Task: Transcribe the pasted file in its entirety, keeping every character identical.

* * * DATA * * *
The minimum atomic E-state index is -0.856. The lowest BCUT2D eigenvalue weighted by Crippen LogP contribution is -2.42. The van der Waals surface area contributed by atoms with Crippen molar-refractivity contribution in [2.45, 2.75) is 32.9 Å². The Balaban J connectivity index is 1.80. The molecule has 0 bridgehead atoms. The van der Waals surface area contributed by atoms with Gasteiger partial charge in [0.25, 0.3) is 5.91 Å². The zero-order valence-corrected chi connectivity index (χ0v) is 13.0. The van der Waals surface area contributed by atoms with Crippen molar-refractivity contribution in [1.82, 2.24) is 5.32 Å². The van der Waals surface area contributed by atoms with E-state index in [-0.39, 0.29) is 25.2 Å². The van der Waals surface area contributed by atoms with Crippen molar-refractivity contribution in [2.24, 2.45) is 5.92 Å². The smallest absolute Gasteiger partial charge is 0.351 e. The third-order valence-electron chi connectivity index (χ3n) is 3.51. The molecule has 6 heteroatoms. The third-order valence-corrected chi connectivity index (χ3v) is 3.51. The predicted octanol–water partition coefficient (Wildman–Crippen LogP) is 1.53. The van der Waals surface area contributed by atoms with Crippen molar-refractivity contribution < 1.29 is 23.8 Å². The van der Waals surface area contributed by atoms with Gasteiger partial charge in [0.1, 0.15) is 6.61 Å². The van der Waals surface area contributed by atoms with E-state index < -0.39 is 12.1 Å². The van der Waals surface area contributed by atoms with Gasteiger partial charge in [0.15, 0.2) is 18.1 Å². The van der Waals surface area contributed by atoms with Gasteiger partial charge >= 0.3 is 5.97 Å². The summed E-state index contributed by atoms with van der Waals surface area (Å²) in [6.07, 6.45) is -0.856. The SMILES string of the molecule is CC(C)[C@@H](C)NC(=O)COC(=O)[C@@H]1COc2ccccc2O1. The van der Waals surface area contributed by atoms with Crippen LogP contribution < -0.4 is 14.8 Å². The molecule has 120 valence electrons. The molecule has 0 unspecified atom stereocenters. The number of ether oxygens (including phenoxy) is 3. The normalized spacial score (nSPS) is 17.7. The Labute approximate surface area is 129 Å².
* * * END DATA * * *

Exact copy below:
The minimum atomic E-state index is -0.856. The lowest BCUT2D eigenvalue weighted by Crippen LogP contribution is -2.42. The van der Waals surface area contributed by atoms with Crippen molar-refractivity contribution in [2.45, 2.75) is 32.9 Å². The Balaban J connectivity index is 1.80. The molecule has 0 bridgehead atoms. The van der Waals surface area contributed by atoms with Gasteiger partial charge in [0.25, 0.3) is 5.91 Å². The zero-order valence-corrected chi connectivity index (χ0v) is 13.0. The van der Waals surface area contributed by atoms with Crippen molar-refractivity contribution in [1.82, 2.24) is 5.32 Å². The van der Waals surface area contributed by atoms with E-state index in [-0.39, 0.29) is 25.2 Å². The van der Waals surface area contributed by atoms with Crippen molar-refractivity contribution in [2.24, 2.45) is 5.92 Å². The smallest absolute Gasteiger partial charge is 0.351 e. The third-order valence-electron chi connectivity index (χ3n) is 3.51. The molecule has 6 heteroatoms. The third-order valence-corrected chi connectivity index (χ3v) is 3.51. The predicted octanol–water partition coefficient (Wildman–Crippen LogP) is 1.53. The van der Waals surface area contributed by atoms with Crippen molar-refractivity contribution < 1.29 is 23.8 Å². The van der Waals surface area contributed by atoms with Gasteiger partial charge in [0.1, 0.15) is 6.61 Å². The van der Waals surface area contributed by atoms with E-state index < -0.39 is 12.1 Å². The van der Waals surface area contributed by atoms with Gasteiger partial charge in [0.15, 0.2) is 18.1 Å². The van der Waals surface area contributed by atoms with Gasteiger partial charge >= 0.3 is 5.97 Å². The summed E-state index contributed by atoms with van der Waals surface area (Å²) in [6.07, 6.45) is -0.856. The SMILES string of the molecule is CC(C)[C@@H](C)NC(=O)COC(=O)[C@@H]1COc2ccccc2O1. The van der Waals surface area contributed by atoms with Crippen LogP contribution < -0.4 is 14.8 Å². The molecule has 120 valence electrons. The molecule has 0 unspecified atom stereocenters. The number of ether oxygens (including phenoxy) is 3. The normalized spacial score (nSPS) is 17.7. The Labute approximate surface area is 129 Å².